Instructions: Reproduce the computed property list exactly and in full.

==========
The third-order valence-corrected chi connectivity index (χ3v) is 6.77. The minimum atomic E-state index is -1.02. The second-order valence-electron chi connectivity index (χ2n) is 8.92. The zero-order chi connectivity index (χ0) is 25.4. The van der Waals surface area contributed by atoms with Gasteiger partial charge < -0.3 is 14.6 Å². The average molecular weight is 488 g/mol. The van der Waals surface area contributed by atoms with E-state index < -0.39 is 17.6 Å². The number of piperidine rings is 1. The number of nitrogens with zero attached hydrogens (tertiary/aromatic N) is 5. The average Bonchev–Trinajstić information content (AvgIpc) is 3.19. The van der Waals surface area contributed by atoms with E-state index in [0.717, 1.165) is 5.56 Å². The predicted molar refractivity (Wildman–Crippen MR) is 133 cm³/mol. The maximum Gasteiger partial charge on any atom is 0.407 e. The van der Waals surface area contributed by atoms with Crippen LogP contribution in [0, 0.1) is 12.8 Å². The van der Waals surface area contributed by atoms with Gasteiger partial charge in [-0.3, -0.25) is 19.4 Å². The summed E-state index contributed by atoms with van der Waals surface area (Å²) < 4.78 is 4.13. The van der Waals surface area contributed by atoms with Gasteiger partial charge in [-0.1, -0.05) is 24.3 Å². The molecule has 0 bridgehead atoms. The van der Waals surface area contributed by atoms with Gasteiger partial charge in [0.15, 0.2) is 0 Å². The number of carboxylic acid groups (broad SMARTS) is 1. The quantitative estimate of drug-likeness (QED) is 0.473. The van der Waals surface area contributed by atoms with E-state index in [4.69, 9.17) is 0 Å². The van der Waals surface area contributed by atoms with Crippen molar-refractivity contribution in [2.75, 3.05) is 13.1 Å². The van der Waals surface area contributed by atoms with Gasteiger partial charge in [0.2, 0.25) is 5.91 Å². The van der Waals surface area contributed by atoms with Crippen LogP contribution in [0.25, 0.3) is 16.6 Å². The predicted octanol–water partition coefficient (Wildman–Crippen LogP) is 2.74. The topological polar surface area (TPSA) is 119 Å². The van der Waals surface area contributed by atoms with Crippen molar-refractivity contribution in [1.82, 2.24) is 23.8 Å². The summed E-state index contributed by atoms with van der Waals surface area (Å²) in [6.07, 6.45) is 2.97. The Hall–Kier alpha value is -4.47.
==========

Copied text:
The third-order valence-corrected chi connectivity index (χ3v) is 6.77. The minimum atomic E-state index is -1.02. The second-order valence-electron chi connectivity index (χ2n) is 8.92. The zero-order chi connectivity index (χ0) is 25.4. The van der Waals surface area contributed by atoms with Gasteiger partial charge < -0.3 is 14.6 Å². The average molecular weight is 488 g/mol. The van der Waals surface area contributed by atoms with E-state index < -0.39 is 17.6 Å². The number of piperidine rings is 1. The number of nitrogens with zero attached hydrogens (tertiary/aromatic N) is 5. The average Bonchev–Trinajstić information content (AvgIpc) is 3.19. The van der Waals surface area contributed by atoms with E-state index in [0.717, 1.165) is 5.56 Å². The predicted molar refractivity (Wildman–Crippen MR) is 133 cm³/mol. The maximum Gasteiger partial charge on any atom is 0.407 e. The van der Waals surface area contributed by atoms with Crippen LogP contribution in [0, 0.1) is 12.8 Å². The van der Waals surface area contributed by atoms with Gasteiger partial charge in [-0.3, -0.25) is 19.4 Å². The summed E-state index contributed by atoms with van der Waals surface area (Å²) < 4.78 is 4.13. The van der Waals surface area contributed by atoms with Gasteiger partial charge in [-0.1, -0.05) is 24.3 Å². The molecule has 0 bridgehead atoms. The van der Waals surface area contributed by atoms with Gasteiger partial charge in [0.15, 0.2) is 0 Å². The number of carboxylic acid groups (broad SMARTS) is 1. The quantitative estimate of drug-likeness (QED) is 0.473. The van der Waals surface area contributed by atoms with E-state index in [4.69, 9.17) is 0 Å². The van der Waals surface area contributed by atoms with Crippen molar-refractivity contribution in [2.75, 3.05) is 13.1 Å². The van der Waals surface area contributed by atoms with Gasteiger partial charge in [0.2, 0.25) is 5.91 Å². The van der Waals surface area contributed by atoms with Crippen LogP contribution in [0.25, 0.3) is 16.6 Å². The predicted octanol–water partition coefficient (Wildman–Crippen LogP) is 2.74. The topological polar surface area (TPSA) is 119 Å². The van der Waals surface area contributed by atoms with Crippen molar-refractivity contribution in [1.82, 2.24) is 23.8 Å². The summed E-state index contributed by atoms with van der Waals surface area (Å²) in [6.07, 6.45) is 2.97. The Hall–Kier alpha value is -4.47.